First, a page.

1. Division of Plant Sciences and National Center for Soybean Biotechnology (NCSB), University of Missouri, Columbia 65211, USA

    • Babu Valliyodan
    • , Dan Qiu
    • , Gunvant Patil
    • , Li Song
    • , Tri D. Vuong
    • , Theresa A. Musket
    •  & Henry T. Nguyen
  2. Beijing Genomics Institute-Shenzhen, Shenzhen, 518083, China

    • Peng Zeng
    • , Jiaying Huang
    • , Lu Dai
    • , Chengxuan Chen
    • , Yanjun Li
    • , Cheng Shifeng
    •  & Xin Liu
  3. Department of Molecular Microbiology and Immunology and Medical Research Office, School of Medicine, University of Missouri, Columbia, 65212

    • Trupti Joshi
    •  & Dong Xu
  4. Department of Computer Science, Informatics Institute and Christopher S. Bond Life Sciences Center, University of Missouri, Columbia, 65211, USA

    • Trupti Joshi
  5. Division of Plant Sciences and NCSB, University of Missouri-Fisher Delta Research Center, Portageville, MO, 63873, USA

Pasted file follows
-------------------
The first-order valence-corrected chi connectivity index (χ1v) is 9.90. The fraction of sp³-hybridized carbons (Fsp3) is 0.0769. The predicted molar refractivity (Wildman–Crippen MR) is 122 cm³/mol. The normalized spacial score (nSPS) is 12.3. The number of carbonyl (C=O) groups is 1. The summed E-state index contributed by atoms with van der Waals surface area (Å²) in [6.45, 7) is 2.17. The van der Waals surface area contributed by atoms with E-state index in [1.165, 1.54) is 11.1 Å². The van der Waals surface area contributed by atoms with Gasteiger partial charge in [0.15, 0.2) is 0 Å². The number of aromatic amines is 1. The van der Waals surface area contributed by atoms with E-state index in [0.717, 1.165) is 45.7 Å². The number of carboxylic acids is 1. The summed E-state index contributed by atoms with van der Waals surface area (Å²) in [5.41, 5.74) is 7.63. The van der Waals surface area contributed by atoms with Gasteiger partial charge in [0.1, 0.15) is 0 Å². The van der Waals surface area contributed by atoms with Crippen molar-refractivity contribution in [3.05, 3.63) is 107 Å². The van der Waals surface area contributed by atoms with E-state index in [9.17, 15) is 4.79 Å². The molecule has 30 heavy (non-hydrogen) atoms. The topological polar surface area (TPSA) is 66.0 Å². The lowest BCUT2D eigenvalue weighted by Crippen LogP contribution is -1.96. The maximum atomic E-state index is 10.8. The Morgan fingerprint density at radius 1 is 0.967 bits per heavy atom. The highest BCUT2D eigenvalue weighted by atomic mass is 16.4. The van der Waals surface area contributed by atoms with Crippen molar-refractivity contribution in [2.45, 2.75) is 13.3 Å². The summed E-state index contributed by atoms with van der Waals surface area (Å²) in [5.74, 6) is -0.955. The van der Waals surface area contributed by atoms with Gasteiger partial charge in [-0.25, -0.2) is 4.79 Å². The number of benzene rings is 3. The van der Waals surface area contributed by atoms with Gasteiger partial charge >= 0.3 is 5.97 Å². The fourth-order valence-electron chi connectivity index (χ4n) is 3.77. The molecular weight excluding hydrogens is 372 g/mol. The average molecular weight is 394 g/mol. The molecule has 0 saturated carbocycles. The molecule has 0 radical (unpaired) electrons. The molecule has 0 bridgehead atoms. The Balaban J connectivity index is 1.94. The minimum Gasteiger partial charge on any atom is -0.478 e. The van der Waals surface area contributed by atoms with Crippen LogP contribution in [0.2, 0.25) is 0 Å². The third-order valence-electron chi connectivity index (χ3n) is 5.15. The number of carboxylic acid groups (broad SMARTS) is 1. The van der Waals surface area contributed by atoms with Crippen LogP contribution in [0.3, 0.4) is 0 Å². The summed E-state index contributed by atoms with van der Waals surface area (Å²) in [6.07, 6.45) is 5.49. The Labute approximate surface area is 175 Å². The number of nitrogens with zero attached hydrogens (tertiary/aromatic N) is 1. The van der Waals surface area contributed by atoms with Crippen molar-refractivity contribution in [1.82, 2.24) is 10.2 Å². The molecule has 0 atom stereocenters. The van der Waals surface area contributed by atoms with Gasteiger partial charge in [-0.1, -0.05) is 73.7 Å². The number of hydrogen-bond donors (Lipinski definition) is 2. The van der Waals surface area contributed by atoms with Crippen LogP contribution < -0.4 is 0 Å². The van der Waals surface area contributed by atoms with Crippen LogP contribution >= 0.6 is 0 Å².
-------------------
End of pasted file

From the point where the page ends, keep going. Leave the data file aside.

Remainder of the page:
• J. Grover Shannon

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Contributions

H.T.N. and B.V. conceived the idea, designed the experiment and managed the project. X.L. and D.X. lead the data analysis. D.Q., G.P., P.Z., J.H., L.D., C.C., Y.L., T.J., C.S. and B.V. contributed to the bioinformatics and data analysis. G.P., L.S., T.D.V. and B.V. contributed to the sample preparation, trait analysis and marker validation. T.M. helped in the sample collection and DNA extraction. J.G.S. grew the soybean germplasm. B.V. and H.T.N. wrote the manuscript.

Competing interests

The authors declare no competing financial interests.

Corresponding authors

Correspondence to Xin Liu or Henry T. Nguyen.